At its height, the mine and mill employed hundreds of people. Beyond mining operations alone, an entire company town existed with a hospital, store, school, skating rink/ball field complex as well as library/recreation hall facilities.
Totem Bight State Historical Park
With stunning views of Tongass Narrows, this park’s 14 totem poles and clan house represent historic Alaska Native villages, making up one of the most impressive historical monuments in Alaska. Visitors can learn about Alaska Native culture while discovering nature’s bounty; here can be found wolves, black bears, eagles, whales, sea otters, salmon, and halibut!
As non-native settlements began to spread throughout Alaska in the early 1900s, Native Alaskans left their villages in search of work. Soon afterward, however, forests overtook and weather eroded many totem poles erected by these Natives; their villages and totem poles fell victim to Mother Nature and erosion. Luckily in 1938, the U.S. Forest Service used Civilian Conservation Corps funds to hire skilled carvers from among older Native populations; using this program they salvaged and rebuilt these massive cedar monuments; many damaged totems had either been repaired or replicated over time. The project proved a great success resulting in totem poles either being repaired or replicated altogether!
At Totem Bight State Historical Park in Ketchikan, visitors must experience its 14 totem poles. Each one tells its own tale about locals and animals – Duktoothl’s statue with a weasel skin hat was most famous, showing his strength by toppling a sea lion! You’ll also spot carvings depicting Raven who appears throughout the park.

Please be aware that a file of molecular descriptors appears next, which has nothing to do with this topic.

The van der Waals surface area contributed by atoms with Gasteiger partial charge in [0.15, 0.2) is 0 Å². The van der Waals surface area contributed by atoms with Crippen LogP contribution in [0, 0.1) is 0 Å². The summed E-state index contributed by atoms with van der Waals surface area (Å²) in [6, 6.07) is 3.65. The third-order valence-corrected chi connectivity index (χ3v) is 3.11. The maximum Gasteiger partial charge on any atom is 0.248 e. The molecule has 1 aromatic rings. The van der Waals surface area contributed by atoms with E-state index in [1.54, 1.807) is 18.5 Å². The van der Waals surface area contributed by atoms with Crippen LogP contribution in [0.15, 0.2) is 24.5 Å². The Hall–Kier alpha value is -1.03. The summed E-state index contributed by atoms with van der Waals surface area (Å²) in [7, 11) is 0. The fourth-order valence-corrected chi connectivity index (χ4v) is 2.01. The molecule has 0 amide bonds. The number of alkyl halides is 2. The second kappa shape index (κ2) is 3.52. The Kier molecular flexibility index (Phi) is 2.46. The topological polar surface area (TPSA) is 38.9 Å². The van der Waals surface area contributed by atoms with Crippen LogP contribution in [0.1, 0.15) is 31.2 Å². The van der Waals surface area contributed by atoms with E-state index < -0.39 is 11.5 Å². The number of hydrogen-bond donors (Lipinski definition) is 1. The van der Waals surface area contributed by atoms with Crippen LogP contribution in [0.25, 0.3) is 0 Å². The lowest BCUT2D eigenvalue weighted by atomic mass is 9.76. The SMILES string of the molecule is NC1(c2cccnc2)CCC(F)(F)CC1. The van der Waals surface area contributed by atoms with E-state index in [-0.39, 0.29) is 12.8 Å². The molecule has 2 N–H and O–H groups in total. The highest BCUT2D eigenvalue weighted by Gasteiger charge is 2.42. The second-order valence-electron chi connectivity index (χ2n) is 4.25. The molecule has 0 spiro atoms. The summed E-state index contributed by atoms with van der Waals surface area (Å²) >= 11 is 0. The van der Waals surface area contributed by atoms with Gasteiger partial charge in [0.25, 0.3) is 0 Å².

Walking is the ideal way to explore the park. Start at Clan House before following a path that leads you past each totem – this trail takes about an hour and makes an ideal family outing!
The Bishop’s House
Alaska landmarks provide visitors with both historical and aesthetic insight into this state’s evolution. One notable landmark is Castle Hill, as it marks where Russia handed Alaska over to America – it also served as the location where America raised its first flag over Alaska officially welcoming it as part of the 49th state of the US.
The Bishop’s House in Alaska is another Alaska historic landmark worth visiting, located only two hours from Kenai Princess Wilderness Lodge and housing religious artifacts and historical artifacts of significance to Russian culture in Alaska. Built-in 1840 and managed by Orthodox Church in America since 1925. Additionally, this church houses icons, religious artifacts, and historical objects of significance to both community members and the Orthodox faith alike.
Kennicott Historic Camp: Once home to an active mining industry, now preserved by the National Park Service for tours by National Park Service rangers and preservation efforts by National Park Service volunteers. Additionally, you can visit a museum housed within an old Anderson House that once belonged to one of Kennicott’s prominent businessmen; here you’ll find furnishings belonging to them as well as historical photographs and memorabilia from this home’s residents as well as historic photographs and memorabilia that represent this unique part of Alaska history.